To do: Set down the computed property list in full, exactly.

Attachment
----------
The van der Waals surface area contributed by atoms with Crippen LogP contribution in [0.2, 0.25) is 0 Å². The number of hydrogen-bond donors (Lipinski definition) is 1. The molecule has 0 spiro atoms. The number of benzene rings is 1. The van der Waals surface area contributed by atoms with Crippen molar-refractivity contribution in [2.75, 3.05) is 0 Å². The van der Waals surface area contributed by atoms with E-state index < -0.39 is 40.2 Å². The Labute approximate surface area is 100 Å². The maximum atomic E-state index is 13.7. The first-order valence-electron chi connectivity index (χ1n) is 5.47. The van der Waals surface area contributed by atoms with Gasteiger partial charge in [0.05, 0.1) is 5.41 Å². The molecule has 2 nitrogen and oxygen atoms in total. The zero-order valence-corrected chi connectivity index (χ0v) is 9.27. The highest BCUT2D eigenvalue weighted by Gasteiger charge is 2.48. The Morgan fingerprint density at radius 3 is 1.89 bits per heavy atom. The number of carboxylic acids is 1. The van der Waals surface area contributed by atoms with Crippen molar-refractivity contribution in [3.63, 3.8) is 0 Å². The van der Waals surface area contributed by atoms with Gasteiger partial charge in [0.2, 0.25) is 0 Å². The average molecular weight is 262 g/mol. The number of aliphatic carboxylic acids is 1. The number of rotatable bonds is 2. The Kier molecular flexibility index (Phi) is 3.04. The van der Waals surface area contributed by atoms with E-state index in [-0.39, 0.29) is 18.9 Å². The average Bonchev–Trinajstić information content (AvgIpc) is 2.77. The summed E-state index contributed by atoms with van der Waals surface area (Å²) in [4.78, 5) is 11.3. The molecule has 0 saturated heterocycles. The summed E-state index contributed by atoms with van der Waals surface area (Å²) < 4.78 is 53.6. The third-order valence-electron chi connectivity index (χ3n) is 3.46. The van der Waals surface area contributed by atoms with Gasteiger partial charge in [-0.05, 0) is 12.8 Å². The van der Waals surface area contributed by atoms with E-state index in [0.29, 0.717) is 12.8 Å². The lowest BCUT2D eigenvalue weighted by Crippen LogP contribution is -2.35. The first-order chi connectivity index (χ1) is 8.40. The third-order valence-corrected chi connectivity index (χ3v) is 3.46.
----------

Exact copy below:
The van der Waals surface area contributed by atoms with Crippen LogP contribution in [0.2, 0.25) is 0 Å². The number of hydrogen-bond donors (Lipinski definition) is 1. The molecule has 0 spiro atoms. The number of benzene rings is 1. The van der Waals surface area contributed by atoms with Crippen molar-refractivity contribution in [2.75, 3.05) is 0 Å². The van der Waals surface area contributed by atoms with E-state index < -0.39 is 40.2 Å². The Labute approximate surface area is 100 Å². The maximum atomic E-state index is 13.7. The first-order valence-electron chi connectivity index (χ1n) is 5.47. The van der Waals surface area contributed by atoms with Gasteiger partial charge in [0.05, 0.1) is 5.41 Å². The molecule has 2 nitrogen and oxygen atoms in total. The zero-order valence-corrected chi connectivity index (χ0v) is 9.27. The highest BCUT2D eigenvalue weighted by Gasteiger charge is 2.48. The Morgan fingerprint density at radius 3 is 1.89 bits per heavy atom. The number of carboxylic acids is 1. The van der Waals surface area contributed by atoms with Crippen molar-refractivity contribution in [3.63, 3.8) is 0 Å². The van der Waals surface area contributed by atoms with Gasteiger partial charge in [0.2, 0.25) is 0 Å². The average molecular weight is 262 g/mol. The number of aliphatic carboxylic acids is 1. The number of rotatable bonds is 2. The Kier molecular flexibility index (Phi) is 3.04. The van der Waals surface area contributed by atoms with E-state index in [-0.39, 0.29) is 18.9 Å². The average Bonchev–Trinajstić information content (AvgIpc) is 2.77. The summed E-state index contributed by atoms with van der Waals surface area (Å²) in [4.78, 5) is 11.3. The molecule has 0 saturated heterocycles. The summed E-state index contributed by atoms with van der Waals surface area (Å²) < 4.78 is 53.6. The third-order valence-electron chi connectivity index (χ3n) is 3.46. The van der Waals surface area contributed by atoms with Gasteiger partial charge in [-0.05, 0) is 12.8 Å². The van der Waals surface area contributed by atoms with E-state index in [0.29, 0.717) is 12.8 Å². The lowest BCUT2D eigenvalue weighted by Crippen LogP contribution is -2.35. The first-order chi connectivity index (χ1) is 8.40. The third-order valence-corrected chi connectivity index (χ3v) is 3.46.